What to expect on the Tea Country Train...
Enjoy a relaxing day marvelling at the picturesque surroundings as you travel by picturesque train through Tea Country from Kandy to Nuwara Eliya, surrounded by bountiful tea plantations, beautiful waterfalls, and mountain peaks rising high above you.
Your scenic railway journey will begin in Kandy, Sri Lanka’s second largest city, situated right in the heart of the country. Kandy sits at over 1,500 feet above sea level, but your train will take you even higher, reaching around 6,000 feet, so climb aboard and prepare to be impressed.
The train winds up through the mountains, offering an overview of the splendour and diversity of central Sri Lanka's landscape. You’ll see plenty of abundant plantations, of course, growing some of the world’s finest tea and tended by the brightly dressed Tamil tea pickers, but there is plenty more to see besides tea.
From a comfortable first class observation carriage with excellent views, gaze in wonder as you travel through numerous tunnels, emerging to see crashing waterfalls and picturesque valleys and find yourself transported, so it seems at least, to a completely different world.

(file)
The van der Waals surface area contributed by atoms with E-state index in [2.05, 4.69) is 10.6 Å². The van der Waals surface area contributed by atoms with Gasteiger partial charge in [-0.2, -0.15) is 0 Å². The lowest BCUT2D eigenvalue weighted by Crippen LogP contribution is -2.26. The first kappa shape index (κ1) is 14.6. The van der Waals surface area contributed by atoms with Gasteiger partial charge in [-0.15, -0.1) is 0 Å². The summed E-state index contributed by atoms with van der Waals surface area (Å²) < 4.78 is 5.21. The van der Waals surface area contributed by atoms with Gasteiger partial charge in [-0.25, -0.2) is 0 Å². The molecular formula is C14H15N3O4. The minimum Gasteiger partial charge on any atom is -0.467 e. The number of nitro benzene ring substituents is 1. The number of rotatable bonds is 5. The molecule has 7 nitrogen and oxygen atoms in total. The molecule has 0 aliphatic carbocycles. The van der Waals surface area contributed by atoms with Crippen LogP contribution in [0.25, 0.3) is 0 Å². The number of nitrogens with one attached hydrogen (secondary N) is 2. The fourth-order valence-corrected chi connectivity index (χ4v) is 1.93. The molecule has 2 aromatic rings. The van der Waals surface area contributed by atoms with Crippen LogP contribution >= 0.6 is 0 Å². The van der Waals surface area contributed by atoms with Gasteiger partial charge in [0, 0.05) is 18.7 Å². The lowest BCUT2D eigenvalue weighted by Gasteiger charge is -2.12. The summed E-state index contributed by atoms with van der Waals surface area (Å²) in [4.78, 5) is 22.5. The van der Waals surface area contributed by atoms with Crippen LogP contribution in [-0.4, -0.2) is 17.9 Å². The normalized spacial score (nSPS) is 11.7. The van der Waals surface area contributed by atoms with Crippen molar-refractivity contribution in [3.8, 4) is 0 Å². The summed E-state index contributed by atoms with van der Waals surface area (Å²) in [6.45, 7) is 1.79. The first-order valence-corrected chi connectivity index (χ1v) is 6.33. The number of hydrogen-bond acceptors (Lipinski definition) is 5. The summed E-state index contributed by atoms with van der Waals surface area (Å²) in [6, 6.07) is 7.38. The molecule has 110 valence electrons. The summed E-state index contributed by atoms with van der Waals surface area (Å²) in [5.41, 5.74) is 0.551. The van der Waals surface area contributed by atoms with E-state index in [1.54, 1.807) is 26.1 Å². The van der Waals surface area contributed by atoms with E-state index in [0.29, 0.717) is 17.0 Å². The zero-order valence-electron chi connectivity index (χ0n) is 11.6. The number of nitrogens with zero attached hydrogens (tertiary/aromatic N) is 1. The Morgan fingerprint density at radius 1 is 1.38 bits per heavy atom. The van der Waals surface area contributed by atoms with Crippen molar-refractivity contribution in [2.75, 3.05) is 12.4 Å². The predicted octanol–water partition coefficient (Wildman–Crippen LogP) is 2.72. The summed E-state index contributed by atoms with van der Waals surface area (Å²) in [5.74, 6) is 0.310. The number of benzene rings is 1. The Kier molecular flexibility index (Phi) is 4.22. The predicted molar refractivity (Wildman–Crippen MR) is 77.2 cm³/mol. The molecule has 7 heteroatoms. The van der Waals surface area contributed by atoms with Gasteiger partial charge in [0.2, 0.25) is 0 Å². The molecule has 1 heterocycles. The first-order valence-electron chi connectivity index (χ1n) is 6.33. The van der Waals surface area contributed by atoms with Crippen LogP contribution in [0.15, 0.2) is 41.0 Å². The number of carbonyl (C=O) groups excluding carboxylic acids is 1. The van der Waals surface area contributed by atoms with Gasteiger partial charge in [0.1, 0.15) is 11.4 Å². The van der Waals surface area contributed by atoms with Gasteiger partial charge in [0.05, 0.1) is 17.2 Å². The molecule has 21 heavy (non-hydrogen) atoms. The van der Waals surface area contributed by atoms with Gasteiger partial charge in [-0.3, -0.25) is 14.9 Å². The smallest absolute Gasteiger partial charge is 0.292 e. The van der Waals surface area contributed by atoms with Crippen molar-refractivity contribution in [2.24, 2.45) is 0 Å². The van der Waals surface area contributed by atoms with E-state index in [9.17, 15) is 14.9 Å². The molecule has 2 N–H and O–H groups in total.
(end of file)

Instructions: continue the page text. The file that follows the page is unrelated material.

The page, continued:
After your visual feast of a journey, you can continue the tea theme with an overnight stay in Tea Country. There are numerous accommodation options, each with its unique charms. Tea Trails - a Colonial era planters' residence set in acres of gorgeous tea gardens - is one of our favourites.
Another immersive option is the Tea Factory, which is set in the heart of an organic tea plantation. As the name suggests, the hotel is a converted tea factory, and the spirit of the old industrial building has been lovingly retained.
The Tea Factory boasts the highest guest room in Sri Lanka – the Flowerdew Suite – and at 2km above sea level it’s easy to appreciate the majesty of the views it commands.
Watch our video of the Tea Country train journey:
Our client said...
'it was great fun buying foods from the vendors along the way, and we were pleased to find that families on board were keen to engage with us.'